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Dingwalls, Camden, London 12 February 2009
After spending 2008 writing songs for their second album and touring with
AC/DC, Irish classic rock rising stars The Answer were greeted by a packed
crowd on their brief return to an English stage.
The band are all skilled players but it is singer Cormac Neeson who
provides the focal point with his wild mane, hair to match and intense,
hyperactive stage manner. Fortunately this is also accompanied by a
touching modesty and self-deprecation between songs.
Unashamedly this gig was a showcase for their upcoming 'Everyday Demons'
album, interspersed with some of the first album classics, the Zeppelin-esque
Never Too late and Come Follow Me, mixing a massive riff with an equally
As for the new material, their previous late 60's/early 70's blues rock
influences seemed to have evolved into a slightly more straight ahead rock
style, with AC/DC and Black Crowes influences to the fore.
Everyday Demons, Tonight and On and On were among songs that impressed, while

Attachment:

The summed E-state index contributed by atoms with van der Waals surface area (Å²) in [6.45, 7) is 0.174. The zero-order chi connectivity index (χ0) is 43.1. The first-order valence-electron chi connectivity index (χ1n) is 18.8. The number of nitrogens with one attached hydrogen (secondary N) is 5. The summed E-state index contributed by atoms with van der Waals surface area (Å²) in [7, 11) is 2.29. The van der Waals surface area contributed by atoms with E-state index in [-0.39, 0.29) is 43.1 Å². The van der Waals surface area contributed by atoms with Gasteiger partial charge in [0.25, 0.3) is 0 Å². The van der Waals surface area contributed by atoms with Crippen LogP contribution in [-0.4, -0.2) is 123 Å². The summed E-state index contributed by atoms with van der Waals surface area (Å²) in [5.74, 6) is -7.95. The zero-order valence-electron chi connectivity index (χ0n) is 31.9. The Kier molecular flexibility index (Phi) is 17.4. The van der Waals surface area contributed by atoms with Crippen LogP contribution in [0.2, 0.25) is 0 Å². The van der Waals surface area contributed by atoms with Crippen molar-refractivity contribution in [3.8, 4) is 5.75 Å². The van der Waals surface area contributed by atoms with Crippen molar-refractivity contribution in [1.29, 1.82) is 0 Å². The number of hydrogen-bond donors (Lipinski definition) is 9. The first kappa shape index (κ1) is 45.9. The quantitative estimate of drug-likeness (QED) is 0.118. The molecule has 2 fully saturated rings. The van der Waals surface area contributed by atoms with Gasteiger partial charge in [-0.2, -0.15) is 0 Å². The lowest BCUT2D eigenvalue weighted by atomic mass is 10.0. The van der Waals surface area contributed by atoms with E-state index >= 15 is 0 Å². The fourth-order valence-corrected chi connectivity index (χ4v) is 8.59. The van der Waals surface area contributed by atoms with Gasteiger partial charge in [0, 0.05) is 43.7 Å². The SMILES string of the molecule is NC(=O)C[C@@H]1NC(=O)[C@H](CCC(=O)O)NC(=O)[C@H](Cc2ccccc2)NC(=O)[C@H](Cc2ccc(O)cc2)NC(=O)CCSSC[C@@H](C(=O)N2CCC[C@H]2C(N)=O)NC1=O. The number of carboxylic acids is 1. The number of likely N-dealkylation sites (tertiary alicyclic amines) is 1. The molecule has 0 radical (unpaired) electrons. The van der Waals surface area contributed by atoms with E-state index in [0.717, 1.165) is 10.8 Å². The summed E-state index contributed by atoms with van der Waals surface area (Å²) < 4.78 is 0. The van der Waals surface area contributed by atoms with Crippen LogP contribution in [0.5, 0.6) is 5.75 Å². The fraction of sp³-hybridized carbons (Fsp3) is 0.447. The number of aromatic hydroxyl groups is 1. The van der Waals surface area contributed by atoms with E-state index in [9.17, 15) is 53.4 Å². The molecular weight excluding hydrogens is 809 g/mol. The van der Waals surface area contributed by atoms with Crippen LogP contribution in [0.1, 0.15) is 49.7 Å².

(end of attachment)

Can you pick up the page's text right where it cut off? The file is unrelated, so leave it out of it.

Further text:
Cry Out was more a throwback to their earlier style with a Free meets Humble Pie
vibe and Comfort Zone had Eastern influences that almost called to mind Kula
However on first listen many of the new songs lacked instantly memorable hooks -
time will tell whether they will grow on me with repeated listening, or whether
The Answer become one of those bands like Thunder who despite quality
follow-ups, found that it was the debut album songs that always remained fan
They closed the main set with Preachin', Cormac diving into the crowd
while Paul Mahon produced wave upon wave of the best slide guitar since
Micky Moody graced a stage with Whitesnake, and a 75 minute set ended with
three encores, including High Water or Hell, perhaps the best of the new
songs aired, and the classic Under the Sky which led to something of a
mosh pit at the front.
Despite my unfamiliarity with the new material it was a good night, and a
privilege to see them at a small venue as they progress to bigger things.
Review by Andy Nathan
Photos by Noel Buckley
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